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@brentmc79

@brentmc79

Full-time web developer. Part-time smart ass.

I'm Brent Collier.

After a year and a half as an engineer on Twitter's Trust & Safety team, I'm looking for my next gig. Contact me if you know of something interesting.

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Backbone.js + Rails 3.1 Asset Pipeline

Posted on 09/24/2011

I was working on a client app with a very js-heavy front end and I thought it would be a perfect opportunity to take a dive into Backbone.js. Unfortunately it didn't start off as smoothly as I had hoped and since Google was of minimal help while wrestling with these problems, I thought I'd document my troubles in hopes that I might help someone in a similar situation.

I started off following this tutorial by James Yu. I first downloaded backbone.js and included it in the app. Then I set up my directory structure under /app/assets/javascripts/backbone. Finally I copied the basic controller/model/views from the tutorial and tweaked them to work with an existing Rails controller in the app.

I then loaded the page in the browser and saw this in the js console:

Uncaught TypeError: Cannot call method 'extend' of undefined
    App.Views
    (anonymous function)
Uncaught TypeError: Cannot call method 'init' of undefined
    (anonymous function)
    jQuery.extend._Deferred.deferred.resolveWith
    jQuery.extend.ready
    DOMContentLoaded

I soon realized that I was missing underscore.js, a dependency of Backbone. So I downloaded it and added it to the app.

Reloading the page gave me another similar-yet-different error in the js console:

Uncaught TypeError: Cannot call method 'extend' of undefined
    (anonymous function)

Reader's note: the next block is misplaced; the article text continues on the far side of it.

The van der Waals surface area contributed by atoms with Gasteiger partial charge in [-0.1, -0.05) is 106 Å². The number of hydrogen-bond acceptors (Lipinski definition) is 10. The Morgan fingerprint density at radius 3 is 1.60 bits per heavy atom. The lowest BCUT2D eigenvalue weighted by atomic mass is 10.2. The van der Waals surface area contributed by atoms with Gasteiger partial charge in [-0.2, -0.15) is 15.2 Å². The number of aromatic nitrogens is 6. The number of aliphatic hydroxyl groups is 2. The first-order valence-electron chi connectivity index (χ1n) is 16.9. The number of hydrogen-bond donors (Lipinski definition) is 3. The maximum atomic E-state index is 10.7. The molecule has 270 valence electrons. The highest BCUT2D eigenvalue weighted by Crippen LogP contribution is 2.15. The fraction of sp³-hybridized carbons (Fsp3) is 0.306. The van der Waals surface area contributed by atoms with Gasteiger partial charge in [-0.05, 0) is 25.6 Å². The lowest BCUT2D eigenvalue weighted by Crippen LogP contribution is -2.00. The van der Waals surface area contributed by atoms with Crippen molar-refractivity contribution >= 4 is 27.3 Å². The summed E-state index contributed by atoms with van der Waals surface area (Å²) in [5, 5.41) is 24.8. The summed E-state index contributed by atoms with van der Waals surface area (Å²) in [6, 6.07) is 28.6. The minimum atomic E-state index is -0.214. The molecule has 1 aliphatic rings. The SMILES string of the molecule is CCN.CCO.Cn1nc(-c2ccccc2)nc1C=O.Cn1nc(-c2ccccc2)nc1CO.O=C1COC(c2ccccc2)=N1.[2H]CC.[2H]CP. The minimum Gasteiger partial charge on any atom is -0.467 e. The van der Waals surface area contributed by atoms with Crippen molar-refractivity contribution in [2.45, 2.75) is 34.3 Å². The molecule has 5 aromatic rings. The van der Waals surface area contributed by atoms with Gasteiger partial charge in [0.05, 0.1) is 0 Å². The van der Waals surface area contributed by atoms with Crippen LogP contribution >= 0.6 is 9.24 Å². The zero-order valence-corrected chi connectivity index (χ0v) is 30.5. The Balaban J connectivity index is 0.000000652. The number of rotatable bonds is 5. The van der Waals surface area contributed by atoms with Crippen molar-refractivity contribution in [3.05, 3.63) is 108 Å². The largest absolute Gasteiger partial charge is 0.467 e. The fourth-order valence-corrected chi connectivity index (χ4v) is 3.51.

It was referring to the following line in my backbone notes controller:

#app/assets/javascripts/backbone/controllers/notes.js
App.Controllers.Notes = Backbone.Controller.extend({

Backbone.Controller was undefined. WTF? This came directly from the sample code, so it should work. Right? I guess not.

A little Googling and browsing of the Backbone docs told me that I should change Backbone.Controller to Backbone.Router. Without digging through the Backbone repo history, I can only assume that this is due to an API change that hasn't been reflected in the tutorial. Once that was done, the error disappeared.

After that I spent some time fighting with the Rails Asset Pipeline and loading the Backbone files in the correct order. Unfortunately my attempt to reproduce and document those issues was unsuccessful. I think the problem was mostly due to me explicitly requiring the Backbone files, but in the wrong order. For some reason I just don't like using require_tree on the root js directory, but whatever, it seems to work fine in this case.

Here's what my js directory ultimately looked like:

|~app/
| |~assets/
| | |+images/
| | |~javascripts/
| | | |~backbone/
| | | | |~controllers/
| | | | | `-notes.js
| | | | |~models/
| | | | | `-note.js
| | | | |~views/
| | | | | `-index.js
| | | | `-application.js
| | | |-application.js
| | | |-backbone.js
| | | |-underscore.js

And here's my application.js:

//= require jquery
//= require underscore-min.js
//= require backbone.js
//= require_tree .

Pretty simple.

I started this blog post expecting to document my troubles with the Asset Pipeline, but in the end there didn't seem to be any. It was late, maybe I was tired. Who knows? What I do know is that when I was searching for info on using Backbone with the Asset Pipeline, I didn't find much.